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LEGAL VIEW WITH ASHLEIGH BANFIELD
Defense Secretary Testifies; Cantor Loses Primary to Tea Party Challenger; Examining Mass Shooters
Aired June 11, 2014 - 12:00 ET
THIS IS A RUSH TRANSCRIPT. THIS COPY MAY NOT BE IN ITS FINAL FORM AND MAY BE UPDATED.
BARBARA STARR, CNN PENTAGON CORRESPONDENT: Bowe Bergdahl is in a very unique, separate medical, psychological situation. He has been locked up as a captive for five years. They are trying to help him get basically back into open society.
WOLF BLITZER, CNN ANCHOR: And you heard the defense secretary clearly express that irritation with that line of questioning, suggesting that there was something improper in the U.S. deciding to keep Bergdahl in this hospital in Landstuhl, Germany, instead of bringing him immediately back to the United States.
We're following these important hearings up on Capitol Hill. The House Armed Services Committee, the defense secretary, Chuck Hagel, has been testifying now for a couple of hours on this controversial decision to swap Sergeant Bowe Bergdahl for five Taliban detainees. Here is Hagel earlier defending this decision.
(BEGIN VIDEO CLIP)
CHUCK HAGEL, DEFENSE SECRETARY: I want to make one fundamental point. I would never sign any document or make any agreement, agree to any decision that I did not feel was in the best interest of this country, nor would the president of the United States, who made the final decision, with the full support of his national security team.
(END VIDEO CLIP)
BLITZER: We have extensive coverage. All of our reporters are standing by. Jim Sciutto, Barbara Starr, Jim Acosta, David Gergen, the former presidential adviser, the CNN senior political analyst, Bob Baer, our intelligence analyst, Matthew Hoh, a friend of the Bergdahl family.
Let me get back to David Gergen for a moment because a couple of times you did hear Hagel say at one point, we could have done a better job as far as notifying Congress on this issue. And another point he said, the decision making process on this sensitive issue of congressional notification, the law stipulates the administration has to notify Congress within 30 days of any transfer of detainees from Gitmo. He said, the decision making process, in his word, was "imperfect." What did you make of that - that -- at least acknowledgment that they could have done a better job? DAVID GERGEN, CNN SENIOR POLITICAL ANALYST: Well, first off, Wolf, I
thought it was a wise thing to say. The administration so far had been pretty defensive when all these questions have arisen. And for him to say, look, we could have done a better job, I thought was really important. It helps to lower the temperature in the room and the temperature about all of this.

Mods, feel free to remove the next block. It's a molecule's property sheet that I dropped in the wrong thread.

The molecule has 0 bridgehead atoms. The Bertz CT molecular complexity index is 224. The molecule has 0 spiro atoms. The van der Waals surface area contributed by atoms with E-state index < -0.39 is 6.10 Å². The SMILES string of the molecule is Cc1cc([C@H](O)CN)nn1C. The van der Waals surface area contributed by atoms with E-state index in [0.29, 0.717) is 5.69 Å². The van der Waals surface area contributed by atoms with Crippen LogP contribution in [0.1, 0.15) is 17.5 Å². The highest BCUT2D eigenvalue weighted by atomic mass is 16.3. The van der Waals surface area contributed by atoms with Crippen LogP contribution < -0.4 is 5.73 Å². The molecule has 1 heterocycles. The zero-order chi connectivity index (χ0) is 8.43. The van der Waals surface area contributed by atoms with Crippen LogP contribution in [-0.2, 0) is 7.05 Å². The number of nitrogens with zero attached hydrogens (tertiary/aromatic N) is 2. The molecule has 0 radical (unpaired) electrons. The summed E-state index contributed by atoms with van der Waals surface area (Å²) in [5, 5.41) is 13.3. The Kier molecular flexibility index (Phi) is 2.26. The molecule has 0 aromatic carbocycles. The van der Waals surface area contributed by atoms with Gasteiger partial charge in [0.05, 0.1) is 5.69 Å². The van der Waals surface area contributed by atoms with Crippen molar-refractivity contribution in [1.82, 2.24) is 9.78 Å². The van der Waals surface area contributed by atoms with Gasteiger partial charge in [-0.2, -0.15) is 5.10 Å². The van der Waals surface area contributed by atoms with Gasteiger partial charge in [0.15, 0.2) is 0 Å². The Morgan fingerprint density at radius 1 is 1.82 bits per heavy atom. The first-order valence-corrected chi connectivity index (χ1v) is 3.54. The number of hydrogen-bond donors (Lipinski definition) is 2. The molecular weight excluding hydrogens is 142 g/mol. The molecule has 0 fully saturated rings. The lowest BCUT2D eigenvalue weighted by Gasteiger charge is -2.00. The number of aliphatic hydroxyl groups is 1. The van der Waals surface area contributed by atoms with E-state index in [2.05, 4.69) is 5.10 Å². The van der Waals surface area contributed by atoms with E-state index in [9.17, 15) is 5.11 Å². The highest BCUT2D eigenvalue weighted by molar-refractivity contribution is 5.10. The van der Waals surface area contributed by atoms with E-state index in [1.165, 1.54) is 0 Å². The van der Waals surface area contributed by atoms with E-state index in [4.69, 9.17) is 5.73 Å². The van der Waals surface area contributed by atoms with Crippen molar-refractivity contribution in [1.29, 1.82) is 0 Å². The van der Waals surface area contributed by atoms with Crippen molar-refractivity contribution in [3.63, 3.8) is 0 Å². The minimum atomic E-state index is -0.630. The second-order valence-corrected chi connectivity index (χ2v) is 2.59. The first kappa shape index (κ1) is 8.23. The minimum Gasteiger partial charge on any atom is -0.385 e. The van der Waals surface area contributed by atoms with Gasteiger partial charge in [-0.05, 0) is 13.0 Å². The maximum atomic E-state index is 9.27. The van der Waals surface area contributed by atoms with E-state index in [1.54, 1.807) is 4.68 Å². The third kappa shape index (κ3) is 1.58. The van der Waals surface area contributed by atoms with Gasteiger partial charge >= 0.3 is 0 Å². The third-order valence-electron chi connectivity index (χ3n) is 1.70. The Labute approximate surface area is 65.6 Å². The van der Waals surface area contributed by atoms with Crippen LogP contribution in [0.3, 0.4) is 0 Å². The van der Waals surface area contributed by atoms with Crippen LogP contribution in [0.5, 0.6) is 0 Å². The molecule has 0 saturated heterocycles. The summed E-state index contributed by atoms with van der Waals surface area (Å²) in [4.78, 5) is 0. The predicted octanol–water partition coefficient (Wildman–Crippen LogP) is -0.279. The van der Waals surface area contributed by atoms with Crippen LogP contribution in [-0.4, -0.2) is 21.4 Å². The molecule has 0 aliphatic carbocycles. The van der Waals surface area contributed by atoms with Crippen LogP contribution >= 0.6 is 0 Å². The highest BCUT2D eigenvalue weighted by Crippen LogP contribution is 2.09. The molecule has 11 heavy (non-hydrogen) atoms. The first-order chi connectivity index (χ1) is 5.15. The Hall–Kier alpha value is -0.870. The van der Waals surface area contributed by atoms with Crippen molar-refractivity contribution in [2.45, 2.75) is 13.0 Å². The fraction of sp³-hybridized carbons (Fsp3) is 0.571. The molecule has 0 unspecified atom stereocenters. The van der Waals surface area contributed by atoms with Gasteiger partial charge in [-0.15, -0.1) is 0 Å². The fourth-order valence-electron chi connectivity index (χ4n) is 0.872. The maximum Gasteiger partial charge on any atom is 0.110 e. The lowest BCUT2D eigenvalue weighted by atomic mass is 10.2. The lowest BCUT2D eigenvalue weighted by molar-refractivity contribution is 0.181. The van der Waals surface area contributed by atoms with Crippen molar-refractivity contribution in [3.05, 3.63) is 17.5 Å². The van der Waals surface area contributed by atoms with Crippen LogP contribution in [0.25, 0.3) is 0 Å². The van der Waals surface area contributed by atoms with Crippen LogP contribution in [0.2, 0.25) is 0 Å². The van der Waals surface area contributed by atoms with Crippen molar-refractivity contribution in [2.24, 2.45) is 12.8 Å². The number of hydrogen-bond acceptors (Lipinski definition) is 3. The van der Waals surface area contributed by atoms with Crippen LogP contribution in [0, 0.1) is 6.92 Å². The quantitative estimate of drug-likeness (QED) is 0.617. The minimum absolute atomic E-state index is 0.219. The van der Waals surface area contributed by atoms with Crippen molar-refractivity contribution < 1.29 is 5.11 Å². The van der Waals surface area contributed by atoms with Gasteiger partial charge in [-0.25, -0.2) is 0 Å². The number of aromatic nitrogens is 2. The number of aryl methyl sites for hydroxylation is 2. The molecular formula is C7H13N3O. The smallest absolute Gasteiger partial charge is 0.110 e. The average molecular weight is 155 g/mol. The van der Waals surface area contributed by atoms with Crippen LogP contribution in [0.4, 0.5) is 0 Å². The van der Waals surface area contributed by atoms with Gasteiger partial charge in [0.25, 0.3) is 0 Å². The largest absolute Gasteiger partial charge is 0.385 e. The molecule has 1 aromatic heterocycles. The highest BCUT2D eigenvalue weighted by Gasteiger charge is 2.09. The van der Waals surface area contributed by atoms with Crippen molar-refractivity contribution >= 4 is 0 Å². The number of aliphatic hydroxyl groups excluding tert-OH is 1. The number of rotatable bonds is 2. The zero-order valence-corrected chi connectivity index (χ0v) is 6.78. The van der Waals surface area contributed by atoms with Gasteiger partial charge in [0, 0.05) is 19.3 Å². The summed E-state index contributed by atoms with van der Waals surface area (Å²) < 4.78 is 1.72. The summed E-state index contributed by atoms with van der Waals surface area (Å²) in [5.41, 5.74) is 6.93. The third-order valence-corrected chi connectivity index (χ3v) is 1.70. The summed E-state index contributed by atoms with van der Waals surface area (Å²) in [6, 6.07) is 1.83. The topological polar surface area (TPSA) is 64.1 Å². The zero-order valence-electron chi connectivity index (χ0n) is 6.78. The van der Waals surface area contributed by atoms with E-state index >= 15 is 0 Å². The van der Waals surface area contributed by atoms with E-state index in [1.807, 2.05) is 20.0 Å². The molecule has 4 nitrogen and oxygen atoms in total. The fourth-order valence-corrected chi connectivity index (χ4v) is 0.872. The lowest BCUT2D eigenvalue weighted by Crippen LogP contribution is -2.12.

There is a part of this, Wolf, underlying this, one has the sense, without having a lot of facts, one has the sense that Chuck Hagel has been very much a man caught in the middle. He's deeply offended by all these attacks on Bergdahl and questioning of the way this has been done by the administration. He helped to make the decision. He thinks it was the right decision.
I also have a sense that he was not terribly comfortable when the White House made -- turned it into a celebration. I don't think that's what Chuck Hagel would have done. That's not the kind of man he is. We're seeing the kind of approach he has here today, which is different, and I would suggest has been very helpful for the administration, the approach he's taking here in these hearings.
BLITZER: Let me go to our White House correspondent, Jim Acosta.
Jim, you've been monitoring these hearings. I'm sure officials at the White House are closely monitoring what the secretary of defense is saying and he does have his legal adviser, Stephen Preston, who's with him as well. Are you getting any reaction so far from officials at the White House?
JIM ACOSTA, CNN SENIOR WHITE HOUSE CORRESPONDENT: Not yet, Wolf, but I think it's worth pointing out when the defense secretary said we could have done a better job of keeping you informed, it's worth noting that was not in the prepared remarks. And so it's interesting to contrast that with the defenses that Chuck Hagel offered later on in his testimony saying that the administration did the right thing in these extraordinary circumstances, as he called them, to not inform Congress.
He talked about Bowe Bergdahl's declining health. He talked about the potential for the entire mission to retrieve Bowe Bergdahl to go haywire. So Chuck Hagel, you know, really defending this decision not to notify Congress, but at the same time saying, we could have kept you better informed. That will be a question to Josh Earnest, who will be gaggling with reporters on the way to the president's speech he's doing up in Massachusetts later on today. I think it's something you can bank on at this point, Wolf.
BLITZER: Yes. And it's interesting that when he used the word imperfect to say the decision making process in the administration was, quote, "imperfect," that was not in his prepared statement either.
Let's go back to the hearing and listen in.
REP. JIM COOPER (D), TENNESSEE: Not be so prosecutorial in its tone. I think it's very important that this not become a political football. I don't know if my friend on the other side of the aisle is already running for majority leader or not, but it sounds like the tone here is way too political.
I think, at least for the audience back home, people need to understand, in case some people have forgotten, that our secretary of defense, a distinguished former United States senator of the Republican Party with a distinguishable record in Vietnam. So, hopefully this committee will not cast aspersions on anyone and certainly not impugn their patriotism.
The chairman tried to narrow the scope of this hearing with his opening statement. And I think he essentially wanted to confine it to the 30-day notice requirement that this Congress perhaps should have received on this prisoner transfer. I think that if the committee hearing were, in fact, narrowed to that point, it would not be the near media circus that it's become. Not only would many members of the press not have shown up, but many members of this committee would not have shown up.